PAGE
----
Forgiveness is always difficult, but it is especially messy when family is involved. In “Forgiving Our Fathers and Mothers: Finding Freedom from Hurt and Hate,” award-winning Christian author Leslie Leyland Fields has partnered with psychologist Dr. Jill Hubbard to tell readers how they can begin moving past the bitterness caused by parents to place of health and wholeness. Here, we discuss the myth of the perfect family, how to forgive those who keep causing pain, and whether it is possible to fully forgive a parent who has died.
RNS: The “myth of perfect family” is really a myth, isn’t it?
LLF: Yes, and we’ve got a serious problem with this in our churches, elevating “godly families” and judging “worldly families.” [tweetable]Some families are just better at looking good.[/tweetable] And sometimes when “godly families” have a teaching platform, they prescribe their own family recipe for “success,” which tends to be simplistic and rules-based. There’s not a “perfect” family because we’re all sinners raising sinners. I’ve got great kids and a wonderful husband, but struggle like everyone else. We need to stop passing judgment on one another and pass God’s peace and grace instead.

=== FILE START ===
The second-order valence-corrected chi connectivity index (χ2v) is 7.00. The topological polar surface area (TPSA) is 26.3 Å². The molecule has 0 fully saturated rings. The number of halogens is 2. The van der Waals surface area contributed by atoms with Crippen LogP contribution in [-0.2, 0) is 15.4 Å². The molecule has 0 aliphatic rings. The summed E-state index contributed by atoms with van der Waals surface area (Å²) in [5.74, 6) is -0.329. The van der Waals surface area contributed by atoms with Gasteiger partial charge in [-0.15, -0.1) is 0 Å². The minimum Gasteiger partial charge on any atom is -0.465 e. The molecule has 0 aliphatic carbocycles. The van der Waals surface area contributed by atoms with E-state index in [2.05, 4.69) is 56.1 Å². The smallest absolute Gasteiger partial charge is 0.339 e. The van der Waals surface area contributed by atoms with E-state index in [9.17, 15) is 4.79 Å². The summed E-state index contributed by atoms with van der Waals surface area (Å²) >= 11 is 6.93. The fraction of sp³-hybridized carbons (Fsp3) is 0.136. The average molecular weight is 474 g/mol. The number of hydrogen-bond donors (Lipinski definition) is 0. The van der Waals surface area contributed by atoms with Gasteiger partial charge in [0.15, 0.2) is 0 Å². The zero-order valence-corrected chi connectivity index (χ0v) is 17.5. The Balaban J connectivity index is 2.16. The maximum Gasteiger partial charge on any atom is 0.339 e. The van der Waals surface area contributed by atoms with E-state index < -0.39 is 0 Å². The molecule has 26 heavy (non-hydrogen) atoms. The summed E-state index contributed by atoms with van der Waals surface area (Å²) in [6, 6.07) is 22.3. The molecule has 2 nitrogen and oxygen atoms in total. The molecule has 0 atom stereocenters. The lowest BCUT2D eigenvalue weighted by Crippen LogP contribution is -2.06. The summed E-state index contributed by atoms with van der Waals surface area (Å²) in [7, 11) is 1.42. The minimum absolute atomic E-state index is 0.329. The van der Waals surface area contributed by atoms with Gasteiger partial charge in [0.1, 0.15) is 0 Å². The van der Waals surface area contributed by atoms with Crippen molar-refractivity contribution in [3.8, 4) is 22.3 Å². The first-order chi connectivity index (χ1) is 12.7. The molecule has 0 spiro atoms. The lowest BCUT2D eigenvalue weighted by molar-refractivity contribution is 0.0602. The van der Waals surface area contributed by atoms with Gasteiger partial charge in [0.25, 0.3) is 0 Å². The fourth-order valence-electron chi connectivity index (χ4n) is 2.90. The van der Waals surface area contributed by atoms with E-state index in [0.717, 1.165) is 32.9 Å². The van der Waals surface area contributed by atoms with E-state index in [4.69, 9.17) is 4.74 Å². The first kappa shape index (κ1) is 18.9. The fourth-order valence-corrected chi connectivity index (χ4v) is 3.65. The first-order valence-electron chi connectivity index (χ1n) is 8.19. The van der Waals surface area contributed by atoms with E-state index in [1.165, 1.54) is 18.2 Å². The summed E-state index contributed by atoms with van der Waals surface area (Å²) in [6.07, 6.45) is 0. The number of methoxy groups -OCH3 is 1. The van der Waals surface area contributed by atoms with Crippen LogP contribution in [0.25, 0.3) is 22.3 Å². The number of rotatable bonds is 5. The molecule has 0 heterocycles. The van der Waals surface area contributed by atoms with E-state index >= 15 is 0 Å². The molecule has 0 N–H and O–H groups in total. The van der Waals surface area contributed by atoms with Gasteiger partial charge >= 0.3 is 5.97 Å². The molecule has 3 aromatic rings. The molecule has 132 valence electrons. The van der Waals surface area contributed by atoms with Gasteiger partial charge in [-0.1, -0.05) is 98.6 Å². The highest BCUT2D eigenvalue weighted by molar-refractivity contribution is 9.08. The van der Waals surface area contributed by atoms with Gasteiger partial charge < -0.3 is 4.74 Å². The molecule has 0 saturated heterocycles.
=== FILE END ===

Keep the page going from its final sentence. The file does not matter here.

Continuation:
RNS: You talk about the importance of forgiveness in your book, but how do we forgive those who don’t want it? Those who don’t think they’ve done anything wrong?
LLF: Most parents are aware of at least some of their failings. They hoped to be and do better raising their children, but you’re right, plenty of parents are defensive and blithe to the ways they harmed their children. Nor are they interested in knowing about it later. We forgive them anyway. We don’t limit our forgiveness to those who earn it through repentance and apology.
RNS: And then how do we offer forgiveness to those who continue to cause pain even as we forgive?